August 3, 2010 by deadorcs
The desert can be a harsh environment for those unfamiliar with its ways. Water is precious and rare, and food is difficult if not impossible to find. Treacherous terrain, rare resources, and deadly predators enable the desert to take far more often than it gives. Despite these hardships, however, there are civilizations for whom the desert is home. Desert dwellers almost always establish their communities around precious water resources and fight tenaciously to protect them. However, even while living in the desert struggling for survival, there are creature comforts that can be had. Here are but a few:
Primitive creatures learned eons ago, that air blowing over sweaty skin had a noticeable cooling effect. Desert civilizations have long realized that channeling the desert wind over pools of water can have a similar effect, even to the point of cooling an entire building. These evaporative coolers utilize fans that channel the desert wind over troughs or pools of water. As the water evaporates, it cools the air, to the comfort of all. While a source of water (such as an oasis) is required for such a device, for those that have it, it is certainly a creature comfort. While such a device eases the burden of the desert heat, staying too long in such a place can actual make the sun’s heat more of burden, so enjoy the cool cautiously.
Game Rule: A hero that takes an extended rest and spends at least 1 hour in a room cooled by an evaporative cooler gains a +1 bonus to Healing Surges & Endurance checks until his next extended rest. A hero that spends more than 1 week sleeping in a room cooled by an evaporative cooler, loses these bonuses.
In most deserts, sand is ubiquitous. It’s not too surprising then, that civilizations have learned to utilize this common substance in a number of different ways. While sand makes for a poor soil (at least for most plants), it can be an excellent building material or even an artistic medium. One of the things that sand is best used for, however, is making glass. Heat sand to a high enough temperature, and it melts. As it is shaped and cooled, the melted sand becomes nothing less than glass. Glass can be used for all sorts of things, including tableware, art objects, or even windows. However in the desert, where seeing over large expanses is a useful practice, glass is utilized for optics. A general term, “optics” means glass that has been polished (using different types of – you guessed it – sand) and used to focus light in different ways. Optics created for this use are called lenses, and come in several different varieties. Depending on the type of lenses used, optics can be used to start fires, magnify an object, or even see great distances. Being able to aid the naked eye is not only a useful too, but a friendly creature comfort as well.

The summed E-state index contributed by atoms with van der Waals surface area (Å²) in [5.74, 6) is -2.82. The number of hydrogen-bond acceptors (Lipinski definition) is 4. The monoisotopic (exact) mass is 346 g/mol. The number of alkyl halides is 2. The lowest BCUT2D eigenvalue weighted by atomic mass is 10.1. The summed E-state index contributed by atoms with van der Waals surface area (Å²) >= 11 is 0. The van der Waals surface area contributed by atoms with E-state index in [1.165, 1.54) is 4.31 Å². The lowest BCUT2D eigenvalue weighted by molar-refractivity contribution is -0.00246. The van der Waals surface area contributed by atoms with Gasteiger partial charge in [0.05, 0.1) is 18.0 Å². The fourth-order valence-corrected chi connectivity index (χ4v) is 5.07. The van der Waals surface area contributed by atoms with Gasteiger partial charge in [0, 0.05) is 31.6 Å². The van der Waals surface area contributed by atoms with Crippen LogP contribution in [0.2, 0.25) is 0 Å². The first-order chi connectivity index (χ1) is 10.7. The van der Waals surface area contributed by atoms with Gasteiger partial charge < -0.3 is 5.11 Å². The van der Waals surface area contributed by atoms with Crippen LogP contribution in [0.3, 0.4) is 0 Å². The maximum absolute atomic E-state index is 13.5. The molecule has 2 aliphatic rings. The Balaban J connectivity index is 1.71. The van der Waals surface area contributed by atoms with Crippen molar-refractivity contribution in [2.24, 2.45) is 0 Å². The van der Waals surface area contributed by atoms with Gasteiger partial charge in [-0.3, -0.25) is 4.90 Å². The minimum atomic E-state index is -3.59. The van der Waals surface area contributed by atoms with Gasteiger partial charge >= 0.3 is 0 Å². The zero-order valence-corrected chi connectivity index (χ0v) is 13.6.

Game Rule: Lenses for common use come in three varieties: Fire Starters, Magnifiers, and Scopes. Due to their careful craftsmanship, lens are expensive. Fire Starters are 5 GP, weigh .1 lb and can take the place of a tinderbox if the lens is used in bright sunlight. Magnifiers are usually set in a wooden or metal loop with a handle and cost 10 GP. A magnifier weighs 1 lb. Any hero using a magnifier gains a +2 to Perception checks when examining an adjacent object. Scopes are composed of two different sized lenses set within a wooden or leather tube. Scopes cost 50 GP and weigh 2 lbs. Using a scope allows a hero to see 5 times further than he could with the naked eye.
Hiking across the desert is no one’s idea of a fun time. Riding and pack animals make crossing such expanses easier, but require food & water to bear their burdens. Fortunately, in the desert, some enterprising civilizations have harnessed the power of the wind in order to move from place to place. For the purposes of this discussion, any wheeled vehicle powered by the wind is called a “windjammer”. Windjammers come in several varieties, from one person boards, to long carts able to carry several people at one time. Of course, a necessary requirement for such transportation is a constant blowing wind. A good wind is just the first step, however. Handling a wheeled craft using the wind is a bit like sailing a boat – it takes practice and skill. Looking like strange land-bound watercraft, windjammers can cover terrain quickly and effectively under optimal conditions. Quick travel in the desert is a blessing, and most certainly a creature comfort.
Game Rule: Windjammers are limited in size because they must be lightweight and strong to hold up in the constant wind. There are three types of commonly used windjammers: Heavy, Light, & Personal. For heavy & light windjammers, use the statistics provided for the chariot (heavy & light) that can be found in the Adventure’s Vault. Instead of pulled, the vehicles are “pushed” by the wind. Speed equals wind speed (determined by the DM) – 40 for heavy windjammers, or wind speed – 20 for light windjammers*. For personal windjammers, assume the following stats: HP:15; Space: 1 Square; Cost: 175 GP; AC: 6; Fortitude: 8; Reflex: 6; Speed: wind speed – 10*; Load: no passengers, 50 lbs. of gear. In higher winds, the sails of a windjammer can be set in ways that reduce the vehicles speed for increased safety.
The desert is a dangerous place, but as a DM, you can spread a few of these creature comforts around in order to ease the burden some on your heroes. Stay cool, let the breeze blow back your cloak, and embrace the wonders of the desert!
Until next time…
Game excellently with one another.
*These speeds are given in MPH (miles per hour). The Dungeon Master will have to work out the tactical movement rate based on the overland travel rates given in the Player’s Handbook.